Brookings and its Metropolitan Policy Program apply the experience and expertise of its scholars to the biggest challenges facing our cities, the nation, and the world. The challenges of governance today require public, private, and nonprofit actors to work effectively together to develop solutions. Brookings is proud to serve as a catalyst and convener for these groups. Our work is only as strong as our engagement with the innovators and stakeholders who are making our communities more prosperous, resilient, and inclusive.
We are proud of our scholars, their work, and our partnership with our donors.
Andy Berke, Mayor of Chattanooga
“In early 2015, Chattanooga leveraged our Gigabit infrastructure, strong public/private partnerships, and a thriving startup community to establish the first Innovation District in a mid-sized city. Not only were research and visits from Brookings instrumental in the creation of our Innovation District, their continued collaboration will help us maximize our strengths as the District continues to grow. The Brookings Institution has the research to help cities create the right conditions to grow talent, generate jobs, and drive economic activity, and their expertise is pivotal for any city looking to compete in the new innovation economy.”
Greg Fischer, Mayor of Louisville
“Our partnership with Brookings has accelerated the economic development of Louisville, including strategies that have expanded the scope and inclusiveness of our efforts. Our strategies on innovation and globalization have been strongly influenced by Brookings’ research and are fundamental to the transition that is well underway with our city’s economy.”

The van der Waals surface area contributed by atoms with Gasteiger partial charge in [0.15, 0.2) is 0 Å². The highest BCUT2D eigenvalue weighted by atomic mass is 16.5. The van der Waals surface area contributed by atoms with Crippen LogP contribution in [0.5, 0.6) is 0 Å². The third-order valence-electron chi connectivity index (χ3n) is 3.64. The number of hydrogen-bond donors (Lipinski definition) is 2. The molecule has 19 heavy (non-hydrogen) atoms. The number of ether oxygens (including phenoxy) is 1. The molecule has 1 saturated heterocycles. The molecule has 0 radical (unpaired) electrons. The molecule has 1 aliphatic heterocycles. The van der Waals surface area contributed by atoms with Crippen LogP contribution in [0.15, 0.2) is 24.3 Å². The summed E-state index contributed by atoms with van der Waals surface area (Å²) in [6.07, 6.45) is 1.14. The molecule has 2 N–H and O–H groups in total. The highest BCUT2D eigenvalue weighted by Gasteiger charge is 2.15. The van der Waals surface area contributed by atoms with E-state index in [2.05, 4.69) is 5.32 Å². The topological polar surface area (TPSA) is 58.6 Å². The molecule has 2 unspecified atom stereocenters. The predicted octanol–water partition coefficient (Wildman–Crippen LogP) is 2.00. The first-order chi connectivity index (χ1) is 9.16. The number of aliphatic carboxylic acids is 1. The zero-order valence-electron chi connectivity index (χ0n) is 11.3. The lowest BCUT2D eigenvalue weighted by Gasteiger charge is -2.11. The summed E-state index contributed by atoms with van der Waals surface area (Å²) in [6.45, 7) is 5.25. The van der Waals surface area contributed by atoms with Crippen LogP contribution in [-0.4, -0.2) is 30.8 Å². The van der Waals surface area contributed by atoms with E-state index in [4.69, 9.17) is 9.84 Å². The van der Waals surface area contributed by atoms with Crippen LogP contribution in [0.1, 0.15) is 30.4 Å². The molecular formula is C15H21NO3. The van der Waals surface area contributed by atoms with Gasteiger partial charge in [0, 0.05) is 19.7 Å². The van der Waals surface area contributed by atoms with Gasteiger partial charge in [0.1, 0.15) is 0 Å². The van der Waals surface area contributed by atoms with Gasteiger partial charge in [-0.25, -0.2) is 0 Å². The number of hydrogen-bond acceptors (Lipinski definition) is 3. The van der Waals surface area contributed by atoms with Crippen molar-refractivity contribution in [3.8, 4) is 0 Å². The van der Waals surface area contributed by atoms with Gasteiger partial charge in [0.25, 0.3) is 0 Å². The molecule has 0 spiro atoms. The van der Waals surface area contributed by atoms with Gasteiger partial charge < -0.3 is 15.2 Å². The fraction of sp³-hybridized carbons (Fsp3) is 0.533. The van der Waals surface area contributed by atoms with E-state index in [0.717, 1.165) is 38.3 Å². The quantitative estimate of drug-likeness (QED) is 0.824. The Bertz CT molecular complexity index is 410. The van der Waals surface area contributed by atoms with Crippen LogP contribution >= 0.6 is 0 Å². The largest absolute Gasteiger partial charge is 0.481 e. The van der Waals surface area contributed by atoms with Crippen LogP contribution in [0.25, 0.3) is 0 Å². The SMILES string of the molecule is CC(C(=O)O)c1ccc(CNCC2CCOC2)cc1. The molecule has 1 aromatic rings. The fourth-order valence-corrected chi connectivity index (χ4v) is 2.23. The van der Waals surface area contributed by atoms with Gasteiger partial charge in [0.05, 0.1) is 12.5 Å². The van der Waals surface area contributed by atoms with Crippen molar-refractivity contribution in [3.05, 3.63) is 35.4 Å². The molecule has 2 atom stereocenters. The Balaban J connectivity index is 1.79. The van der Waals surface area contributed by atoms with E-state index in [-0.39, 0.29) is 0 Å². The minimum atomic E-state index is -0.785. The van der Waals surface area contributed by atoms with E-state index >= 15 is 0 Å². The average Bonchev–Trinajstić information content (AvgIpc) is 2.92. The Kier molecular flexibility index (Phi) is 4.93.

Angela Blanchard, President and CEO, Neighborhood Centers Inc.
“Working with Brookings was a critical experience for our organization. Their questions were hard and their examination of our story in a greater context was rigorous. We were working in our own region and getting results in our efforts to welcome new immigrants and transform troubled neighborhoods, but Brookings made us consider success in a larger context. We spent a year answering their questions and came away with a new and broader understanding of what works here and why. This understanding has shaped our decisions about where to go next. We have clarity that makes us focused and formidable.”
RT Rybak, Former Executive Director, GenerationNext, President and CEO, Minneapolis Foundation
“Years before most communities were focused on attacking economic disparities in our cities, Brookings’s Metropolitan Policy Program helped Minneapolis-St.Paul(MSP) understand the depth of our problem and how to attack it. Because of Brookings’ clear-eyed analysis and guidance, we built a consensus among leaders that our Number 1 civic goal should be closing economic, academic, and racial gaps. Today I work to close our region’s opportunity gaps for children of color, in large part, because Brooking’s Metropolitan Policy Program first showed me there is no greater issue for Minneapolis-St.Paul.”
Brad Whitehead, President, Fund for Our Economic Future
“Year in and year out, Brookings has served civic leaders in Greater Cleveland as a clear-eyed and challenging thought partner. They provide sometimes painful, sometimes encouraging, but always objective and helpful assessments of what is important to our economic health, how our community measures up, and where we might go. This has resulted in tangible cross-sector initiatives ranging from improving manufacturing competitiveness, pursuing smarter land use, fostering innovation, and addressing economic polarization. Brookings is the bridge from national theory to on-the-ground realities.”